New Delhi: A panel reviewing India’s consumer price index for industrial workers has suggested that income and expenditure surveys, widely used in the country to arrive at salaries or wages, be conducted every 10 years according to the recommendations of the International Labour Organization.
The recommendation follows persistent demands by trade unions, which claim workers’ wages have barely kept up with the rising prices of essential commodities.
The so-called Index Review Committee also favours the creation of a tripartite panel with representatives from trade unions, employers’ organizations and academicians to provide inputs on ways to conduct these expenditure surveys and to gather weekly retail price data from shops.
The panel has also recommended that women’s organizations and non-governmental organizations (NGOs) be consulted while selecting these shops.
Family income and expenditure surveys of India’s working class, that involve gathering information from at least 50,000 households by some 2,000 price investigators, were last carried out by the country’s labour bureau in 2001 after a gap of two decades. The survey was previously conducted in 1982, and before that, in 1960.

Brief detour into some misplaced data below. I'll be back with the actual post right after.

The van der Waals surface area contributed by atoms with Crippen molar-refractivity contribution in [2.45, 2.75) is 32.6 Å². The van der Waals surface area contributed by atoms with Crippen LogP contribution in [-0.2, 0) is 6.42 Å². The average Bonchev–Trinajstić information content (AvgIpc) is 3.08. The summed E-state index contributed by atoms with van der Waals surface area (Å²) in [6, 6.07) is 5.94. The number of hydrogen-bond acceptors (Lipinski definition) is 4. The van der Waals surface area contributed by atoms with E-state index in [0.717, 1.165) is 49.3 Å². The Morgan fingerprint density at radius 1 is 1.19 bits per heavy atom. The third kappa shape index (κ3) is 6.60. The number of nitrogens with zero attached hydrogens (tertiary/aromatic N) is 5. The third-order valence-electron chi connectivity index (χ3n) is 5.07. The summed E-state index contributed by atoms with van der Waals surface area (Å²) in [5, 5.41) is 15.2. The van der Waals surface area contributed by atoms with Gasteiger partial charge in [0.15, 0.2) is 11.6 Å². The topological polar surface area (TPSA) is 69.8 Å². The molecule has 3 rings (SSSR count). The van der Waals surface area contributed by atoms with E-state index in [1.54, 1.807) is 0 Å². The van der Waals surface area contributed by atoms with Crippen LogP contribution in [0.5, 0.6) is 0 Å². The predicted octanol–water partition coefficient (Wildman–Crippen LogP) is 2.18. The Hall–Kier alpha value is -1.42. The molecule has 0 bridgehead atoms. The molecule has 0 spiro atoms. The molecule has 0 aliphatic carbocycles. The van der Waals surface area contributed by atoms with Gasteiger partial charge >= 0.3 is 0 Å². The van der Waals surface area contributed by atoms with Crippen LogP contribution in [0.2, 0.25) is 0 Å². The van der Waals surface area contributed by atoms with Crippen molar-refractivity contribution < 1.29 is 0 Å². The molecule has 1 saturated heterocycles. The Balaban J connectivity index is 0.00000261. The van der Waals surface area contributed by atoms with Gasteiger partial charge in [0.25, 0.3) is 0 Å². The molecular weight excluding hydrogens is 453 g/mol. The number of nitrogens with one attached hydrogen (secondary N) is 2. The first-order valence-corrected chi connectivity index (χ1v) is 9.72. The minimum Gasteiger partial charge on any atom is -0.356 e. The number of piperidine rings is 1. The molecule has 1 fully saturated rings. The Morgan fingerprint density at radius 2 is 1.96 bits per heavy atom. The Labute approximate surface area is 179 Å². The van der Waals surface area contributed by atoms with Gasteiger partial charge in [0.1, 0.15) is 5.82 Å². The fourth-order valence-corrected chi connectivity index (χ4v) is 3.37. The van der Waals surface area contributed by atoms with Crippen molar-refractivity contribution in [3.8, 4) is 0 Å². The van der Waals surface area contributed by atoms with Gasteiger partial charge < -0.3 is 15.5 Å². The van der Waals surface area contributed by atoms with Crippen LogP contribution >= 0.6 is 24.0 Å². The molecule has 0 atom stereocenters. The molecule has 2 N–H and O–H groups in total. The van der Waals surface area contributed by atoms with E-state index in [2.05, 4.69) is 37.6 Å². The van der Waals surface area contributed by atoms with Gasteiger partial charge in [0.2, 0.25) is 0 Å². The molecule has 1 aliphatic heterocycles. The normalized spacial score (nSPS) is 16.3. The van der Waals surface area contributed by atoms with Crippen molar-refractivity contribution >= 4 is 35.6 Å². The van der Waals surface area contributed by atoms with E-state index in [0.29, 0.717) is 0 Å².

Experts have long held that the gap between two surveys is too wide to capture changes in consumption habits and expenditure, posing a problem in correctly adjusting the salaries of these workers, who are mostly urban poor.
“Ideally, the frequency should be more. The National Sample Survey, for example, conducts surveys on consumer expenditure every five years. If there are significant changes in the consumption basket, it can be taken as a guide to whether we need frequent surveys (for consumer price index),” said Shashank Bhide, senior fellow at National Council of Applied Economic Research, a Delhi-based think tank.
The expenditure survey creates a baseline to measure retail inflation, or the Consumer Price Index, which then forms the basis on which the so-called dearness allowance of workers is calculated.
This allowance is expected to serve as a cost of living adjustor that helps workers cope with inflation.
Such allowances are part of the salaries of government emplyees and even some private sector employees and workers.
The new survey too will have its own limitations, said Arup Mitra, a professor at the Institute of Economic Growth and member of the review committee.
“There is a possibility that (the) surveys do not reflect changes in prices in the open market. To presume that consumption patterns remain unchanged for 10 years is also an unrealistic assumption when consumerism is growing,” Mitra said.